Bandcamp Picks

Bandcamp Picks of the Week 5/24/2024


It’s our Bandcamp Picks of the Week, featuring the summery shoegaze of Blushing’s SUGARCOAT and the celebratory finishing move that is Excuse Me Who Are You?’s DOUBLE BIND!

Blushing Album Cover

Blushing – SUGARCOAT

Genre: Shoegaze, Dream Pop

Favorite Tracks: “Tamagotchi,” “Seafoam,” “Sugarcoat,” “Charms”

Austin, Texas dream rockers Blushing are the right band for this current moment of shoegaze. While the sonic pinnings of the genre have been scrambled and rearranged to become a catchall so many times as to have lost all meaning in 2024, hypnotic, gray-skied textures tend to endure. Yet, three albums in, Blushing’s sound has continued to emerge as boldly maximalist and dizzyingly fun. Songs like “Pressure” or “Control” may have put them on the map half-a-decade ago when the genre felt less immediately omnipresent, but on their latest, SUGARCOAT, the energy is fittingly vibrant—often a display of almost synthy, technicolored ‘80s mall pop by way of Cocteau Twins. That cherry-colored funk comes across in the soaring soloing of montage “Seafoam,” the sweetly echoing bounce of “Fizz,” and the end credit cooing of “Charms.”

While it’s not entirely new for Blushing to be appropriately blurring the line between dream pop and shoegaze, their previous work often featured a heavy, intentional drive to it—you can hear the cloudy pop sensibilities on a number of POSSESSIONS songs, including the deliciously lush (ha!) Miki Berenyi-assisted cut “Blame,” but the potential explosiveness remained. The listlessness of SUGARCOAT, from the drifting open of “Tamagotchi” or the quiet, astral humming of the title track, give it a fresh, sunny vibe that in its best moments captures the spirit of HEAVEN OR LAS VEGAS—while most bands right now are trying to sound like Slowdive or Ride, Liz Fraser, Simon Raymonde, and Robin Guthrie’s quintessential magic has felt unattainable. Good on Blushing for, well, sugarcoating their sound, because the result is a shoegaze record that feels right in time for summer. Cop it on Bandcamp. [CJ Simonson]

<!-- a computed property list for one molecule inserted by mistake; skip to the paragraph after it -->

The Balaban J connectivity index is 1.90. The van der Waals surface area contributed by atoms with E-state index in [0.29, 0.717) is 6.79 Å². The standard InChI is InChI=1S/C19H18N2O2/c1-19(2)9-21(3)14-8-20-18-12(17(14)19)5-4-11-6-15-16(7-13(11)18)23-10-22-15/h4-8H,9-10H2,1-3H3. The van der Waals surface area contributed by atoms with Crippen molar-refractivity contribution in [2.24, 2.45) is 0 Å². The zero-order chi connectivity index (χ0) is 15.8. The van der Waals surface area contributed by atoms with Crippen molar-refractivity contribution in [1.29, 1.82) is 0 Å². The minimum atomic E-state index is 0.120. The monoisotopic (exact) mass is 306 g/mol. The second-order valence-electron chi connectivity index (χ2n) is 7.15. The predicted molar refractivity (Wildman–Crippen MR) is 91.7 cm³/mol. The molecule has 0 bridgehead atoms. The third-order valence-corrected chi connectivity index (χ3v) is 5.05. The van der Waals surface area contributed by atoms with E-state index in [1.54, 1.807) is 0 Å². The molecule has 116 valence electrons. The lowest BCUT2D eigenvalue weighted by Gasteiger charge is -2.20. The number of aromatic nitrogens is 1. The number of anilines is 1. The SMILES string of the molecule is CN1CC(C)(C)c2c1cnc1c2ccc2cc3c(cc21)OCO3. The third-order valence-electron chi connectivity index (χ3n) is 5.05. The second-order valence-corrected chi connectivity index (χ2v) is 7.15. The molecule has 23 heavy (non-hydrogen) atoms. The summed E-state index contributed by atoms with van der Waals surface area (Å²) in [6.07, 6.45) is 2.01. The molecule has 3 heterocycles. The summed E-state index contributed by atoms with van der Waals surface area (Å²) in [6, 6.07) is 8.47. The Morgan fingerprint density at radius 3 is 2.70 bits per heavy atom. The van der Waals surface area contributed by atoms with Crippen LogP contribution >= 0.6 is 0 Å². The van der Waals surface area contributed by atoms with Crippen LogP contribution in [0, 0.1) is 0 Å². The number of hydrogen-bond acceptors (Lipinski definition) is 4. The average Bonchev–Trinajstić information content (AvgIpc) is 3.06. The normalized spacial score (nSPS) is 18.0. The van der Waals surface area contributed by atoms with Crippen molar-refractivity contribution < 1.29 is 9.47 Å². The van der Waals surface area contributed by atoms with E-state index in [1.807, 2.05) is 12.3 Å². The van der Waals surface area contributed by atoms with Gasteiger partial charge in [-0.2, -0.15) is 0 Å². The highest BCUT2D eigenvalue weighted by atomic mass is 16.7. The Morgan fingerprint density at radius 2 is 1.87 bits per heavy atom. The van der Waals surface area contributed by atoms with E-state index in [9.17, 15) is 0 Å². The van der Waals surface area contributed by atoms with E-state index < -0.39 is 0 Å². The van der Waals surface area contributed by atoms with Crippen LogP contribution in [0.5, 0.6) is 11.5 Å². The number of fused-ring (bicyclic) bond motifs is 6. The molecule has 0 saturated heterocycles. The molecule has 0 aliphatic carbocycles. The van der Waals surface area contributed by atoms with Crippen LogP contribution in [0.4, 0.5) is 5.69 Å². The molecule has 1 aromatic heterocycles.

Double Bind Album Cover

Excuse Me Who Are You? – DOUBLE BIND

Genre: Emo Rock

Favorite Tracks: “Maybe That Truck Hit Me… And This Is All A Dream…,” “Double Bind,” “Let’s End All of This”

Satoshi Kon’s PERFECT BLUE is a film beloved across generations. In it, pop idol Mima Kirigoe struggles to retain her identity as she matures and switches careers, believing herself to be haunted by an “other self” with evil intentions. Its popularity amongst film buffs and anime fans alike is no fluke; in life, everyone sorts through their experiences and traits to become the person they want to be, and everyone has a side to themselves that they’d choose not to show to the world.

It’s not a surprise that the film resonates with Madison emo rockers Excuse Me Who Are You? On their debut album, DOUBLE BIND, they confront this “other self” over the course of 18 minutes while simultaneously working through the loss of a loved one and the ending of a relationship. They have some help along the way, with a feature list that makes the album feel like a celebration of DIY emo as a whole: Wisconsin artists Tiny Voices and Endswell, Montana 8-bit emo pop act hey, ily, and Tyler Stodghill of Iowa’s emo act Stars Hollow all lend their talents. Stodghill’s inclusion in particular is fitting, as Excuse Me Who Are You? have seemed to take some influence from Stars Hollow’s particular brand of mathy guitar work—a high compliment, as guitarist Stuart Benjamin’s leads are technical and impressive while being, more importantly, melodically riveting. Bassist Jackson Pertzborn’s parts will have you bouncing on the tips of your toes, while drummer Hayden Johnson plays off this virtuosity with a lively synergy. In the middle of this organized chaos, vocalist Kyle Kinney tears through confessionals with a relentless scream. All throughout there are a dozen winks for the dorks and dweebs in the listenership, from PERFECT BLUE samples and track name references to the PERSONA 5stylized album art. As Kinney and the crew take on their other selves, they invite you to take a stand yourself.

DIY emo, as a scene, is a gathering of people who wear the intensity of their feelings as a badge. DOUBLE BIND is the kind of album that reminds me what a comfort this open-heartedness can be. Rather than wallow in the misery of the self, Excuse Me Who Are You? blows it up in a PERSONA style all-out group finishing move. Looking cool, EMWAY! Check them out on Bandcamp. [Jaden Amjadi]

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